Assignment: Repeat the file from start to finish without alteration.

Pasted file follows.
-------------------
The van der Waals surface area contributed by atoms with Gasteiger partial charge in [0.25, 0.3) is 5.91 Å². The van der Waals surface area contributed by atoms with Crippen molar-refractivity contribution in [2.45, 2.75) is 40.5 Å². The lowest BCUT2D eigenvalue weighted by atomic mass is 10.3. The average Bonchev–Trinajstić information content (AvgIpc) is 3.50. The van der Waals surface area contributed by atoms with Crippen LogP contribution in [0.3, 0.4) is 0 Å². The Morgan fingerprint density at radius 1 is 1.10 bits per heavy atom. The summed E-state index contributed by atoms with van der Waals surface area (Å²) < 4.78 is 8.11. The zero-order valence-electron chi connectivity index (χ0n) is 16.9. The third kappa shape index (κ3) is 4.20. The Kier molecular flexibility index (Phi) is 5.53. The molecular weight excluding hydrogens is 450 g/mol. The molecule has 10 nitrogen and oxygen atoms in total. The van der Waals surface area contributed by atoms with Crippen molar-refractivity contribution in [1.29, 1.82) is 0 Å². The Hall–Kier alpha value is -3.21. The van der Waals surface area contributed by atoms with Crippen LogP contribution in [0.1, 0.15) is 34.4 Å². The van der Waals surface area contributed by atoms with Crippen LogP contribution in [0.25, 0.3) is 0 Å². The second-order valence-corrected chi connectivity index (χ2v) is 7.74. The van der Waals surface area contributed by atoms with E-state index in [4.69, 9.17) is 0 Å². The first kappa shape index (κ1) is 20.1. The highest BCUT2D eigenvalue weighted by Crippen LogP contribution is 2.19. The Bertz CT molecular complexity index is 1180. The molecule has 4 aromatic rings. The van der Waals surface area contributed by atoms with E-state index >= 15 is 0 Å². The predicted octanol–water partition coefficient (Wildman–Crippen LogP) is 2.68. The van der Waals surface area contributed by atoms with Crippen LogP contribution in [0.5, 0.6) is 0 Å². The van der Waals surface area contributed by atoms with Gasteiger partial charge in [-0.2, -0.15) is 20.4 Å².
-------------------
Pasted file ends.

The van der Waals surface area contributed by atoms with Gasteiger partial charge in [0.25, 0.3) is 5.91 Å². The van der Waals surface area contributed by atoms with Crippen molar-refractivity contribution in [2.45, 2.75) is 40.5 Å². The lowest BCUT2D eigenvalue weighted by atomic mass is 10.3. The average Bonchev–Trinajstić information content (AvgIpc) is 3.50. The van der Waals surface area contributed by atoms with Crippen LogP contribution in [0.3, 0.4) is 0 Å². The Morgan fingerprint density at radius 1 is 1.10 bits per heavy atom. The summed E-state index contributed by atoms with van der Waals surface area (Å²) < 4.78 is 8.11. The zero-order valence-electron chi connectivity index (χ0n) is 16.9. The third kappa shape index (κ3) is 4.20. The Kier molecular flexibility index (Phi) is 5.53. The molecular weight excluding hydrogens is 450 g/mol. The molecule has 10 nitrogen and oxygen atoms in total. The van der Waals surface area contributed by atoms with Crippen molar-refractivity contribution in [1.29, 1.82) is 0 Å². The Hall–Kier alpha value is -3.21. The van der Waals surface area contributed by atoms with Crippen LogP contribution in [0.1, 0.15) is 34.4 Å². The van der Waals surface area contributed by atoms with Crippen LogP contribution in [0.25, 0.3) is 0 Å². The second-order valence-corrected chi connectivity index (χ2v) is 7.74. The van der Waals surface area contributed by atoms with E-state index in [4.69, 9.17) is 0 Å². The first kappa shape index (κ1) is 20.1. The highest BCUT2D eigenvalue weighted by Crippen LogP contribution is 2.19. The Bertz CT molecular complexity index is 1180. The molecule has 4 aromatic rings. The van der Waals surface area contributed by atoms with E-state index >= 15 is 0 Å². The predicted octanol–water partition coefficient (Wildman–Crippen LogP) is 2.68. The van der Waals surface area contributed by atoms with Crippen LogP contribution in [0.5, 0.6) is 0 Å². The van der Waals surface area contributed by atoms with Gasteiger partial charge in [-0.2, -0.15) is 20.4 Å².